One of my parenting dreams was taking my children travelling.
I always enjoyed travelling as a kid: the early morning starts when it is still dark, the air is cold and crisp, and the first stirrings of insects prelude the dawn chorus; the long sleeps in the car, and rambunctious singing along to cassette tapes (showing my age there) to pass the time; the thrill of excitement at arriving at our destination; the race to the bedrooms to claim the best bed; the long days stretching ahead of us with promises of adventure, laziness and luxury. And best of all, no school!
Sure, I would get motion sickness at the drop of a hat, but WORTH IT! I considered it a little bit of pain for a whole lot of gain once we arrived.
It was a little bit of pain for a whole lot of gain.
Going on holidays while growing up instilled in me a value for rest, for the countryside, for bush walks and beach days, for mystery tours (getting in the car and just driving without a destination in mind), and for seeing the world outside my own backyard.
So it was with heavy inevitability I dreamed of raising my own children with regular travel stints.
I was reminded of this recently while watching a travel video on YouTube. A young couple was travelling overseas with their gorgeous blonde toddler, who pointed at the cows with delight and sang half-intelligible songs of glee throughout their holiday. I really enjoyed watching the video, and of course my own travel bug was stirred toward planning my next holiday.
But a tiny part of me twinged. I would have loved to have taken my children with me. Part of my parenting dream was to take my children to magical destinations near and far, introduce them to other cultures, share my love of languages and food with them, and instil in them a respect and understanding for peoples and places the world over.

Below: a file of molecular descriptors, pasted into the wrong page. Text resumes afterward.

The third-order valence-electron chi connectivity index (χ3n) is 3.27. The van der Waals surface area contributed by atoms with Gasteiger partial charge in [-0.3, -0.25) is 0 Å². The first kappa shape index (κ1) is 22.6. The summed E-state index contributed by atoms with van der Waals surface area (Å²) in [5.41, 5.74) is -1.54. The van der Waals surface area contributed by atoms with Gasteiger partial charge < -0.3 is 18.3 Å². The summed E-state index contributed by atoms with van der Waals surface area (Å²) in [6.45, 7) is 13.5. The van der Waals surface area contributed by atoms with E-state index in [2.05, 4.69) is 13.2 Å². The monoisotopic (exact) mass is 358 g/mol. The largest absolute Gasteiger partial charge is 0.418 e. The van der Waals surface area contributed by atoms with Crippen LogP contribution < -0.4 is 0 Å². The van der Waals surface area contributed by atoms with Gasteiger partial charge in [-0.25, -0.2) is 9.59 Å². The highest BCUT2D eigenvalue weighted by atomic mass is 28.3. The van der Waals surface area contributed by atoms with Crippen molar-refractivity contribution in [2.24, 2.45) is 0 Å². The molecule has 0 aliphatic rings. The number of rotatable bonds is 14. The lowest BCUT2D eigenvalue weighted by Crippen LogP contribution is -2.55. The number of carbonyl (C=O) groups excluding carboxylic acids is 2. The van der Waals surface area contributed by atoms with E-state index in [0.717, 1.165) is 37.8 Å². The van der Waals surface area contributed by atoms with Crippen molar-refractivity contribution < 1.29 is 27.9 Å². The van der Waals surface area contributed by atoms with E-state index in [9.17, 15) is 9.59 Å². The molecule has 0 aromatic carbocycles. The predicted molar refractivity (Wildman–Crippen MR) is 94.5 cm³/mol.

A tiny part of me twinged.
Being childless, I will never get that chance.
Where does that leave me? Should I never travel again, knowing it may well trigger feelings of grief for me? Of course not. I fully intend to travel (and enjoy it too). I plan to watch more travel videos. I will continue to think, talk and dream of travel. That part of my life is (hopefully) not over. I gave up the dream of children; there’s no way I’m giving up the dream of travel.
I gave up the dream of children; there’s no way I’m giving up the dream of travel.
If I am to live childlessly, I intend to live the life I would have otherwise lived, had I had children.
Yet I do so with an acute awareness of the missing piece. I feel the absence of little ones. I notice the gap in my travel planning. There was meant to be a little person, or a couple of little people, joining me. There is nothing I can do about that—except to grieve.
There is nothing I can do—except to grieve.
So I feel sad. I may always feel sad. Travel is bittersweet, but I am not going to shut that out. I will not numb or repress it. I choose to feel all the emotions that travel brings: excitement, sorrow, joy. It is part of the experience, a gift of being alive. And I intend to experience all of it.
If you are childless, did you have dreams of travelling with children too? Do you now travel childlessly, and what is that like for you? What helps you grieve that dream? Share your story. Let’s have a countercultural conversation.